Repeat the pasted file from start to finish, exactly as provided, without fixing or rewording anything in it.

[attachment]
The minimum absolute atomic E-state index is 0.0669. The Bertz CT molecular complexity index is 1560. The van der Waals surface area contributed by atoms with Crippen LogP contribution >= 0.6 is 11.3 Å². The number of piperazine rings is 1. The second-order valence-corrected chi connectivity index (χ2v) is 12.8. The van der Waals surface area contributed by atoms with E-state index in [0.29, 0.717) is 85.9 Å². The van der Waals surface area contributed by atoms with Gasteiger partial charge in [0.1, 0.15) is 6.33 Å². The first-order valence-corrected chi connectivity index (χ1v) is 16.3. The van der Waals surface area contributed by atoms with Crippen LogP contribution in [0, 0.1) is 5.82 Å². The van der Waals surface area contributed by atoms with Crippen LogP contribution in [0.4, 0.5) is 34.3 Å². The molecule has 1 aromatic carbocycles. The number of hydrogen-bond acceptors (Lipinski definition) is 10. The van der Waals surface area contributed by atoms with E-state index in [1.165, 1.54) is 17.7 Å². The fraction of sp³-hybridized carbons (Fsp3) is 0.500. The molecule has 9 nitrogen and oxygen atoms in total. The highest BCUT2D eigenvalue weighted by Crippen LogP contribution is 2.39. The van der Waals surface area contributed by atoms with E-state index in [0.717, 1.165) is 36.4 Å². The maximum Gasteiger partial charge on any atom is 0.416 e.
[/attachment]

The minimum absolute atomic E-state index is 0.0669. The Bertz CT molecular complexity index is 1560. The van der Waals surface area contributed by atoms with Crippen LogP contribution >= 0.6 is 11.3 Å². The number of piperazine rings is 1. The second-order valence-corrected chi connectivity index (χ2v) is 12.8. The van der Waals surface area contributed by atoms with E-state index in [0.29, 0.717) is 85.9 Å². The van der Waals surface area contributed by atoms with Gasteiger partial charge in [0.1, 0.15) is 6.33 Å². The first-order valence-corrected chi connectivity index (χ1v) is 16.3. The van der Waals surface area contributed by atoms with Crippen LogP contribution in [0, 0.1) is 5.82 Å². The van der Waals surface area contributed by atoms with Crippen LogP contribution in [0.4, 0.5) is 34.3 Å². The molecule has 1 aromatic carbocycles. The number of hydrogen-bond acceptors (Lipinski definition) is 10. The van der Waals surface area contributed by atoms with E-state index in [1.165, 1.54) is 17.7 Å². The fraction of sp³-hybridized carbons (Fsp3) is 0.500. The molecule has 9 nitrogen and oxygen atoms in total. The highest BCUT2D eigenvalue weighted by Crippen LogP contribution is 2.39. The van der Waals surface area contributed by atoms with E-state index in [0.717, 1.165) is 36.4 Å². The maximum Gasteiger partial charge on any atom is 0.416 e.